Assuming that the drain line is 2", you could leave it where it is. If it isn't, then you don't have a choice since current codes require a shower drain to be 2" while a tub can be 1.5".
Centering the drain isn't a requirement, but often, asthetically is the preferred position for it. The drop to the drain from the longest corner distance sets the drop for all edges, so this will make the slope from the shorter corners much steeper, which you may not like.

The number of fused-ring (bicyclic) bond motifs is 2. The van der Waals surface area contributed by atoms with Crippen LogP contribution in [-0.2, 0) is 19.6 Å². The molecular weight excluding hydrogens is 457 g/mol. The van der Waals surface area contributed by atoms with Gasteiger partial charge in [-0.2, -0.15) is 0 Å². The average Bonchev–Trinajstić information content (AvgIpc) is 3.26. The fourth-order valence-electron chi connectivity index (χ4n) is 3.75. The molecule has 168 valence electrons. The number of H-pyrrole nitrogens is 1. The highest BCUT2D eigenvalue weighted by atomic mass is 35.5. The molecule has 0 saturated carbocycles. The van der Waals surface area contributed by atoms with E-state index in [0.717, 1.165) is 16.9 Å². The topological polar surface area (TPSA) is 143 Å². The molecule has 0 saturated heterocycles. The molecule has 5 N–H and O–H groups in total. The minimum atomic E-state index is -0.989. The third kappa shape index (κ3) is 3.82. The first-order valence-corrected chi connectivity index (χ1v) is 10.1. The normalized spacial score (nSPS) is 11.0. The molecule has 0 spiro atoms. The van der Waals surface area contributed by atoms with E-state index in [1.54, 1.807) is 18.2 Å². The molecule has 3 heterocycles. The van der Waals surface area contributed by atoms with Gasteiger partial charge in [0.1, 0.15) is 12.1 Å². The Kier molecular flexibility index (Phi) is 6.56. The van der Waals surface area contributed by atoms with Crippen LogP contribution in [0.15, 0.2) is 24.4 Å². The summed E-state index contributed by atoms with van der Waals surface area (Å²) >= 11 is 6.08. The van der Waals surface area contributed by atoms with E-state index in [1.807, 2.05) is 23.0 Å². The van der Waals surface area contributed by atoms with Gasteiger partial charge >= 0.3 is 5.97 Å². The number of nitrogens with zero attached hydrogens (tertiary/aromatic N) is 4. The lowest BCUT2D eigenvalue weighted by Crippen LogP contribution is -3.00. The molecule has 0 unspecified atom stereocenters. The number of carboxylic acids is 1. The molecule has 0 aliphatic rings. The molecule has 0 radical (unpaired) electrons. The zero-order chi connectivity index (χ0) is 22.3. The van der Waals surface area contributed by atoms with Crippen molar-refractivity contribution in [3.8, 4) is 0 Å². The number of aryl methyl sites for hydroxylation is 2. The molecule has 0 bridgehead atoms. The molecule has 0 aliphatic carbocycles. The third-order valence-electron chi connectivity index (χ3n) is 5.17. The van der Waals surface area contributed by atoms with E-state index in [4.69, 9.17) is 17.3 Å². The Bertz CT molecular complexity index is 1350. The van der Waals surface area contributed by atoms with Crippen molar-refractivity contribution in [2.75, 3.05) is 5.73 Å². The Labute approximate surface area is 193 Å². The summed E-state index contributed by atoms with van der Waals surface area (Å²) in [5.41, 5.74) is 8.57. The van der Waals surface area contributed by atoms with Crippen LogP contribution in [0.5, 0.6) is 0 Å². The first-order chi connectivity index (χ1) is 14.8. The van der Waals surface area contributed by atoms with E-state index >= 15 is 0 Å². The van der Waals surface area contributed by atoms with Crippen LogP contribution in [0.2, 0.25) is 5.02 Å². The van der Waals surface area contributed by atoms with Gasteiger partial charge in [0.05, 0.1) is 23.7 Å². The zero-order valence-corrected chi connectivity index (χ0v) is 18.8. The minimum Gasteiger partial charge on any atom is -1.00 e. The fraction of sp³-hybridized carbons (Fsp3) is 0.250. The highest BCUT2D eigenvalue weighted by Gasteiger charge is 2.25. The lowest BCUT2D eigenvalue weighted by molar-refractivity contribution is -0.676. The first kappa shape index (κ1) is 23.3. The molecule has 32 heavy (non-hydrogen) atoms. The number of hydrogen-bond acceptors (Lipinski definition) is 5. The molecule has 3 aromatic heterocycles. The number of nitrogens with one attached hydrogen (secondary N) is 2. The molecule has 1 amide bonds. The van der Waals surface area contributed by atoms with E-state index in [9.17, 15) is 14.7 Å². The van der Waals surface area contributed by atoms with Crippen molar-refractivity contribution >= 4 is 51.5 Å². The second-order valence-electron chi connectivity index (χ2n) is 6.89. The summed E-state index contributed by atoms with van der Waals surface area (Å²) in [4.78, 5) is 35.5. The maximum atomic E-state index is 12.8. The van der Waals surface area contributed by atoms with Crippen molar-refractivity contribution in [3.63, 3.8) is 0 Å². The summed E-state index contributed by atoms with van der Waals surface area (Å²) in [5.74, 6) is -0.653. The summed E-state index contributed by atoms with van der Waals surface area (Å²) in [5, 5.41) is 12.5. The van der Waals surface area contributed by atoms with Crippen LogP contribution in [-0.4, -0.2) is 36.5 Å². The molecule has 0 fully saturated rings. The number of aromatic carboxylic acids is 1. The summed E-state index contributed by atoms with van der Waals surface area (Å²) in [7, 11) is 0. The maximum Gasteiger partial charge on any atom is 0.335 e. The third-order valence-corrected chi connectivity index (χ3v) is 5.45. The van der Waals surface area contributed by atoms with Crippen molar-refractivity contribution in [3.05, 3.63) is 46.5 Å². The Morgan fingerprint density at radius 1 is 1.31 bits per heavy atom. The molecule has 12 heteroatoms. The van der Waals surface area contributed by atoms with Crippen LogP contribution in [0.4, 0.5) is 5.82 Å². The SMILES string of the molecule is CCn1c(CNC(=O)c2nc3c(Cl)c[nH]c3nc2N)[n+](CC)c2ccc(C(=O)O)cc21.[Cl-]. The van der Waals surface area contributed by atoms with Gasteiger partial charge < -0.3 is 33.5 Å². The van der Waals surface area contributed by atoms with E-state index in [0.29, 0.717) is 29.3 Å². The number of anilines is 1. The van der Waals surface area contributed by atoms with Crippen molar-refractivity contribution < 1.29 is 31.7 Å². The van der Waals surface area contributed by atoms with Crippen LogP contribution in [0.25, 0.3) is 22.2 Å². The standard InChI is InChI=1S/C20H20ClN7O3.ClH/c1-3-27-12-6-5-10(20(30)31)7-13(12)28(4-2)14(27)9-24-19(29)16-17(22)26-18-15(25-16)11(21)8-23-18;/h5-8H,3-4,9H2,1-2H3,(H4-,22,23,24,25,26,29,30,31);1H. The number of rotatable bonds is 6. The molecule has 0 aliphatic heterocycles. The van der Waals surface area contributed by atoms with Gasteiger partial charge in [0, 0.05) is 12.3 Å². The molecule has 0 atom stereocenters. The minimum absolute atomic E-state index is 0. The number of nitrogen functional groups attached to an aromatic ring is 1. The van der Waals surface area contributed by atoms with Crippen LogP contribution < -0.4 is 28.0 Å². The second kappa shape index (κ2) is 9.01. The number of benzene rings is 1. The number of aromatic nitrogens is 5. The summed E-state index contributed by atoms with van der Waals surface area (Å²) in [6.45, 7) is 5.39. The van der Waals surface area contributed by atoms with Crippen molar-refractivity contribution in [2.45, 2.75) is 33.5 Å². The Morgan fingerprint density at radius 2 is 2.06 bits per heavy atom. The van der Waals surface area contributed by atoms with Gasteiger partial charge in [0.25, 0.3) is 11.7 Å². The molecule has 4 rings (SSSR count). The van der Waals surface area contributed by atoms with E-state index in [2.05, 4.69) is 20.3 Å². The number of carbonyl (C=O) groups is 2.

I like to use Kerdi when building a shower. Check out www.schluter.com for some info on that system and you can watch the videos on how it goes together. They do make a preformed pan with an offset drain location that might work for you. You'll either need a clamping drain for a conventional shower construction, or the special Kerdi drain, if you go that route. You can use Kerdi without their drain by making the pan with deck mud like a conventional shower, but you only need the single layer since you can tile directly to the Kerdi and it goes on that preslope, so there's one less layer to build. When you get to building the shower, after you resolve the drain, check out www.johnbridge.com for help on tiling and build it.